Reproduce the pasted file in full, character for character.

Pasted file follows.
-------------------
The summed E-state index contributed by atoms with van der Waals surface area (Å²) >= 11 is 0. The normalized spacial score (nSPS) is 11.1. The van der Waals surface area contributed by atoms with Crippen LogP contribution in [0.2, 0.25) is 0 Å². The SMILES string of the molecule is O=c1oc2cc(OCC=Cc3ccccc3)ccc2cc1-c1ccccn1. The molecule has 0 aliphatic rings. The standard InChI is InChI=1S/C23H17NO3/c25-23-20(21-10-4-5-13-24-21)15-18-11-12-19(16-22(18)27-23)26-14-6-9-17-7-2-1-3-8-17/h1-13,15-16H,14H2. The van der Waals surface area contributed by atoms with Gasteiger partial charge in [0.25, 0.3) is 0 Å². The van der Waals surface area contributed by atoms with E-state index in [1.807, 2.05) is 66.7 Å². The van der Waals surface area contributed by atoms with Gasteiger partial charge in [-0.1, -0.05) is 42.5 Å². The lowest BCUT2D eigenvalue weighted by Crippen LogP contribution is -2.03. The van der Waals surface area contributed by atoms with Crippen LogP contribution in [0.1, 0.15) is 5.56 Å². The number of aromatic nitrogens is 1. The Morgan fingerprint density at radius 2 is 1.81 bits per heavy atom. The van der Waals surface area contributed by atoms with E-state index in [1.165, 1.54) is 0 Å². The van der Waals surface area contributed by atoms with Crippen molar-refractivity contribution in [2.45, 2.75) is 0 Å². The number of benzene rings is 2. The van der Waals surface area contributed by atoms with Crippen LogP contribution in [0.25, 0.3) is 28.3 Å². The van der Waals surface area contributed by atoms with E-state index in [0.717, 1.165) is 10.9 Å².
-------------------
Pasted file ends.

The summed E-state index contributed by atoms with van der Waals surface area (Å²) >= 11 is 0. The normalized spacial score (nSPS) is 11.1. The van der Waals surface area contributed by atoms with Crippen LogP contribution in [0.2, 0.25) is 0 Å². The SMILES string of the molecule is O=c1oc2cc(OCC=Cc3ccccc3)ccc2cc1-c1ccccn1. The molecule has 0 aliphatic rings. The standard InChI is InChI=1S/C23H17NO3/c25-23-20(21-10-4-5-13-24-21)15-18-11-12-19(16-22(18)27-23)26-14-6-9-17-7-2-1-3-8-17/h1-13,15-16H,14H2. The van der Waals surface area contributed by atoms with Gasteiger partial charge in [0.25, 0.3) is 0 Å². The van der Waals surface area contributed by atoms with E-state index in [1.807, 2.05) is 66.7 Å². The van der Waals surface area contributed by atoms with Gasteiger partial charge in [-0.1, -0.05) is 42.5 Å². The lowest BCUT2D eigenvalue weighted by Crippen LogP contribution is -2.03. The van der Waals surface area contributed by atoms with Crippen LogP contribution in [0.1, 0.15) is 5.56 Å². The number of aromatic nitrogens is 1. The Morgan fingerprint density at radius 2 is 1.81 bits per heavy atom. The van der Waals surface area contributed by atoms with E-state index in [1.165, 1.54) is 0 Å². The van der Waals surface area contributed by atoms with Crippen molar-refractivity contribution in [2.45, 2.75) is 0 Å². The number of benzene rings is 2. The van der Waals surface area contributed by atoms with Crippen LogP contribution in [0.25, 0.3) is 28.3 Å². The van der Waals surface area contributed by atoms with E-state index in [0.717, 1.165) is 10.9 Å².